Peter Blake: Museum For Myself is the first exhibition following a refurbishment and extension that has seen the museum's 18th century classical building restored, and joined by a contemporary building with a ceramic and glass facade, designed by Eric Parry. This has doubled its space, allowing an improvement in all aspects of the museum's departments and services, including exhibitions, collection, library, teaching, cafe and shop. The exhibition combines many of the extraordinary objects from Peter Blake's personal collection with some of his important works, exploring the creative relationship that he has with this cabinet of curiosities. Blake's astonishing collections include Victorian collage and folk art, pop ephemera, works by his artist friends, showbiz autographs and marching troupes of toy elephants. They embrace such strange and wonderful things as General Tom Thumb's boots, Max Miller's shoes and Ian Dury's Rhythm Stick. Works by Blake from throughout his career include pioneering pieces such as 'Locker', with its collage of images of Brigitte Bardot; collages of found objects including the title work 'A Museum for Myself', an arrangement of some of his favourite things; and more recent works such as 'Elvis Shrine', and his series of 'Museums of Black and White'. Arranged around him in his West London studio Blake's collection offers a kaleidoscopic mirror of his mind and obsessions that have been reflected in his work for decades: stuffed animals in tableau from Mr Potter's Museum of Curiosities; Punch and Judy Puppets; the paraphernalia of the fairground; souvenirs of the wrestlers and pop-stars who feature in his art; and the waxwork of Sonny Liston, which features on the cover of the Beatles' Sergeant Pepper album, Blake's most famous work. Holburne Museum, Bath, until 4th September.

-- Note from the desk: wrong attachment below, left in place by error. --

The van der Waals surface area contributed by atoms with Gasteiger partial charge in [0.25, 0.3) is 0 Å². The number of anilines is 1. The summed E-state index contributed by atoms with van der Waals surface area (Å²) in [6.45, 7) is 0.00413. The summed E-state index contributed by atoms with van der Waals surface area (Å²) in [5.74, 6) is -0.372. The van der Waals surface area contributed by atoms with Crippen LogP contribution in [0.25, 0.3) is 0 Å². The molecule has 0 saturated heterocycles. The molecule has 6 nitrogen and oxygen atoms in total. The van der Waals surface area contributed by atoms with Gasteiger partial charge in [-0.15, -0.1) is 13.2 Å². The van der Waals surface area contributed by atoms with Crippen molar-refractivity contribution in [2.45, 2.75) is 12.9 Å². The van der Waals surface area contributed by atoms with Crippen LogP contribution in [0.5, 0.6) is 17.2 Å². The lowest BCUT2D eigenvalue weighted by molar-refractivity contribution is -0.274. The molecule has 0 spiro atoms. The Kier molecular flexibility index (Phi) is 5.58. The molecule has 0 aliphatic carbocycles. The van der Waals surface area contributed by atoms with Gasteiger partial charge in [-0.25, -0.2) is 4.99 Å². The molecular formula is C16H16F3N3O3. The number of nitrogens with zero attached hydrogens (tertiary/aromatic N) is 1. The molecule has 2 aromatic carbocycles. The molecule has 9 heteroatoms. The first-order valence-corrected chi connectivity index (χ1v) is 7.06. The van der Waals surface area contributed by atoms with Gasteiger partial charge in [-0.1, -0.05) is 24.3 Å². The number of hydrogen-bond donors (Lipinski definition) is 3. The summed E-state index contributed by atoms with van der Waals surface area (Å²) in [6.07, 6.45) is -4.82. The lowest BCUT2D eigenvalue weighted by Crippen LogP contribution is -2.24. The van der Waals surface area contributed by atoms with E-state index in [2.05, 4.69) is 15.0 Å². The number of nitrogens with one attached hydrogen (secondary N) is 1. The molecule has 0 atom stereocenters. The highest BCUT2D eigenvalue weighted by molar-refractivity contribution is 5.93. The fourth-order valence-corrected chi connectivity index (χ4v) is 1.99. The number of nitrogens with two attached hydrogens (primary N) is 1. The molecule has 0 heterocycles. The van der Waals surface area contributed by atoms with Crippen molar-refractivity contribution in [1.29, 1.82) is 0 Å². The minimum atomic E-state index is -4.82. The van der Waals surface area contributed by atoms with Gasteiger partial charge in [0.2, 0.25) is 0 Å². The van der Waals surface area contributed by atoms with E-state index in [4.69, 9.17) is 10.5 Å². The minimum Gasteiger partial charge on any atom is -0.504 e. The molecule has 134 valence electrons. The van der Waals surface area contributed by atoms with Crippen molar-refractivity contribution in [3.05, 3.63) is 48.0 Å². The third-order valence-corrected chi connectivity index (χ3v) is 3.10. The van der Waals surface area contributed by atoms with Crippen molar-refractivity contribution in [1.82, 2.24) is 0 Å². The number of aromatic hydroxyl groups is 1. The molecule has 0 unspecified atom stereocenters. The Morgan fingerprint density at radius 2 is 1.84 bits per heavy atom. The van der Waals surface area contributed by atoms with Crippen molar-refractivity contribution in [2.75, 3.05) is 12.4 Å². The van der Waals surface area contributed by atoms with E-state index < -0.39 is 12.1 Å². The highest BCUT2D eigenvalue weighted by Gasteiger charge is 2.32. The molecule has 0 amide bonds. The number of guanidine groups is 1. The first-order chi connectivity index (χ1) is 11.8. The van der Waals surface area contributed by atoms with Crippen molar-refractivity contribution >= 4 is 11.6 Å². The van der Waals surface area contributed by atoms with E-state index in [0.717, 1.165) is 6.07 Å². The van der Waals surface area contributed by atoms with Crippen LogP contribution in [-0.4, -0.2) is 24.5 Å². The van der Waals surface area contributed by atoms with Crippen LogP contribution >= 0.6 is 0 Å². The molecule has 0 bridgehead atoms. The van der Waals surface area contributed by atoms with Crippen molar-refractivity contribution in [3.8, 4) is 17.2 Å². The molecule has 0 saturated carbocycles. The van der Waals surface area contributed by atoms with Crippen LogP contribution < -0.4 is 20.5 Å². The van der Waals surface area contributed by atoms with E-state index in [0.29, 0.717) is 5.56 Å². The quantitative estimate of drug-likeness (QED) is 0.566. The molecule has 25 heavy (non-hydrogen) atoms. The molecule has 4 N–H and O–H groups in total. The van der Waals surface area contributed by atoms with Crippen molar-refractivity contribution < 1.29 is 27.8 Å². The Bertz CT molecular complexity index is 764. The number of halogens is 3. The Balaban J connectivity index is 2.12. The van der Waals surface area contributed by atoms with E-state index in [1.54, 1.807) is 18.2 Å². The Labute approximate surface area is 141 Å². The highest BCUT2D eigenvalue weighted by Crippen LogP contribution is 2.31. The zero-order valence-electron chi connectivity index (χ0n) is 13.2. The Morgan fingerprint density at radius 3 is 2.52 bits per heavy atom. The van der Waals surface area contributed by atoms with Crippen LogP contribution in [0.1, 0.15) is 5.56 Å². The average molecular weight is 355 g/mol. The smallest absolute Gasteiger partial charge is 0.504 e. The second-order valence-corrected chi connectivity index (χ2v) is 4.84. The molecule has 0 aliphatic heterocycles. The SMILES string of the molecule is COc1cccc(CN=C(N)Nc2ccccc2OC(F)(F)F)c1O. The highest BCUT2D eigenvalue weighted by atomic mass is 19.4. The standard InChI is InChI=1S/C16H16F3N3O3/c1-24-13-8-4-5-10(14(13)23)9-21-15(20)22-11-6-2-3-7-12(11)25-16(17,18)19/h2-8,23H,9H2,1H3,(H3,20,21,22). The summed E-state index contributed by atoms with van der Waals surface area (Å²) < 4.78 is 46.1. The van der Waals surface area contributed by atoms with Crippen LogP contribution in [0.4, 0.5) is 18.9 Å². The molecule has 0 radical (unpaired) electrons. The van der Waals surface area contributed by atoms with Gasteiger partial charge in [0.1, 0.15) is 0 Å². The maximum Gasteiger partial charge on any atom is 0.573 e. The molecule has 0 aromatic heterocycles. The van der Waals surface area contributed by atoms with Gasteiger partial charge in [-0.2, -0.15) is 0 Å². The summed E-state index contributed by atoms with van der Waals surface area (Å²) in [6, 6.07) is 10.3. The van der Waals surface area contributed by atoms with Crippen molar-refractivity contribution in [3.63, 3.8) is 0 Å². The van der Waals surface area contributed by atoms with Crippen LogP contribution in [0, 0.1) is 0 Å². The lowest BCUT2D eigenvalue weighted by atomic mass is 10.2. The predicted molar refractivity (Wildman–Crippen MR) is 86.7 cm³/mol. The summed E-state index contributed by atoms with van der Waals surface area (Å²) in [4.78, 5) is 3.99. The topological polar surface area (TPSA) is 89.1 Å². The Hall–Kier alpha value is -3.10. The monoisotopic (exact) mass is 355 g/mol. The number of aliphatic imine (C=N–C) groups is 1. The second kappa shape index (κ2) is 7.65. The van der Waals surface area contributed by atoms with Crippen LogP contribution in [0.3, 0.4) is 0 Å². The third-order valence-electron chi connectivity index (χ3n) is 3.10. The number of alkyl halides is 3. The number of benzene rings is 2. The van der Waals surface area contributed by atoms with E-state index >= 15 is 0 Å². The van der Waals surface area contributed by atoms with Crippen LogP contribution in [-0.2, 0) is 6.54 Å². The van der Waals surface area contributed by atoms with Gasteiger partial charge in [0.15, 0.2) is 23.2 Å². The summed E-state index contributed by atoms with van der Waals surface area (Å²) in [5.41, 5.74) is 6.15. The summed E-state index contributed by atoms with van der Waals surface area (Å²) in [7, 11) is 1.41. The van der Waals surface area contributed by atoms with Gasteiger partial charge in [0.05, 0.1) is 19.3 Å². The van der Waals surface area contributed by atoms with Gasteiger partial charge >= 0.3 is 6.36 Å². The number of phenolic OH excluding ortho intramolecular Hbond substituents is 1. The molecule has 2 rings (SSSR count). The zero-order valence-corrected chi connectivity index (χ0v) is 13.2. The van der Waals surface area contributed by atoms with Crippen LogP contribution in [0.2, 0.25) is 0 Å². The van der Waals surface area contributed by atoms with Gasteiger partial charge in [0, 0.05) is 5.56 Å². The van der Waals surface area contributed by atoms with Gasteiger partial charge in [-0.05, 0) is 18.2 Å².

Women War Artists explores the experiences and achievements of female war artists from the First World War to the present day. The exhibition examines the importance of women artists as eyewitnesses, participants, commentators and officially commissioned recorders of war, considering their experiences both in theatres of conflict and at home. The artists' experiences range from official commissions to secret observations and provocative interpretations of the world at war, capturing and interpreting key moments in history through art. Organised into three different themes, War Zone, Working Together, and Costs Of War, the exhibition shows the diversity of the artists' reactions to war and conflict. Personal reflections from some of the artists provide an insight into how war has shaped their lives. Among the highlights are 'A Shell Forge' by Anna Airy, one of the first women officially commissioned during the First World War; Priscilla Thornycroft's 'Runaway Horse in an Air Raid Alarm 1939', on public display for the first time; 'The Nuremberg Trial' and 'Ruby Loftus Screwing a Breech-ring' by Laura Knight, the first woman for 150 years to be elected to the Royal Academy; Doris Zinkeisen's 'Human Laundry, Belsen, April 1945', arguably the most powerful of all works that emerged from the liberation of the Nazi concentration camp; works by Linda Kitson, the first female artist officially commissioned to accompany troops in battle, in the Falklands conflict; and Frauke Eigen's photographs of the exhumation of mass graves in Kosovo. Imperial War Museum until 8th January.